Does Asexuality Meet the Stability Criterion for a Sexual Orientation?
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One of the generally accepted criteria for categorizing a sexual desire as an orientation is its relative stability across time (Moser, 2016; Seto, 2012). However, there is no set quantitative standard for how long a sexual desire must last before it is considered stable or intrinsic enough to be considered an orientation, and it is worth considering what kind of evidence would be required for any candidate orientation to meet that standard and, more to the point of Brotto and Yule’s (2016) article, whether asexuality meets that standard.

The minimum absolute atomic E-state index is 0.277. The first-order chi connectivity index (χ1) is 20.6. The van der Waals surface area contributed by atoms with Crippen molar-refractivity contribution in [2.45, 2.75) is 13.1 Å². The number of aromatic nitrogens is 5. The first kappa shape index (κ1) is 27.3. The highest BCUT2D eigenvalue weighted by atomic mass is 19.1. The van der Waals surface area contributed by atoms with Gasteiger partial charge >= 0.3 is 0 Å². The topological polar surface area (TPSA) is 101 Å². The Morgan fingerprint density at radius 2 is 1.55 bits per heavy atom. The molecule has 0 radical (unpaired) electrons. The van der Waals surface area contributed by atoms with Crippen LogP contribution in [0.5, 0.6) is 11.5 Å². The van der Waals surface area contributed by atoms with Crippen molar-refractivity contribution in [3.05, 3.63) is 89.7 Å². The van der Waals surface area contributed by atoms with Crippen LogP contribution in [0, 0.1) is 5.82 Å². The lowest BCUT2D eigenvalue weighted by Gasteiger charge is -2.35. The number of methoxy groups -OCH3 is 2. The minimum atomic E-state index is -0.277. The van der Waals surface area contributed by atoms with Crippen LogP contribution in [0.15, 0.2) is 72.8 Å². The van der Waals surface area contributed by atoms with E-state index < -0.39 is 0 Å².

More generally, as homosexuality and heterosexuality are the archetypal sexual orientations against which other candidate orientations are compared, it is crucial to carefully consider the analogs between asexuality and homosexuality/heterosexuality. However, there are a number of distinctions between asexuality and homosexuality/heterosexuality that present real complications, both conceptually as well as in terms of operationalization and...
KeywordsSexual Orientation Sexual Desire Sexual Attraction Personal Distress Candidate Orientation
The author thanks Paul L. Vasey and Kenneth J. Zucker for their helpful suggestions.
- Diamond, L. M. (2014). Gender and same-sex sexuality. In D. T. Tolman & L. M. Diamond (Eds.), APA handbook on sexuality and psychology (pp. 629–652). Washington, DC: APA Press.Google Scholar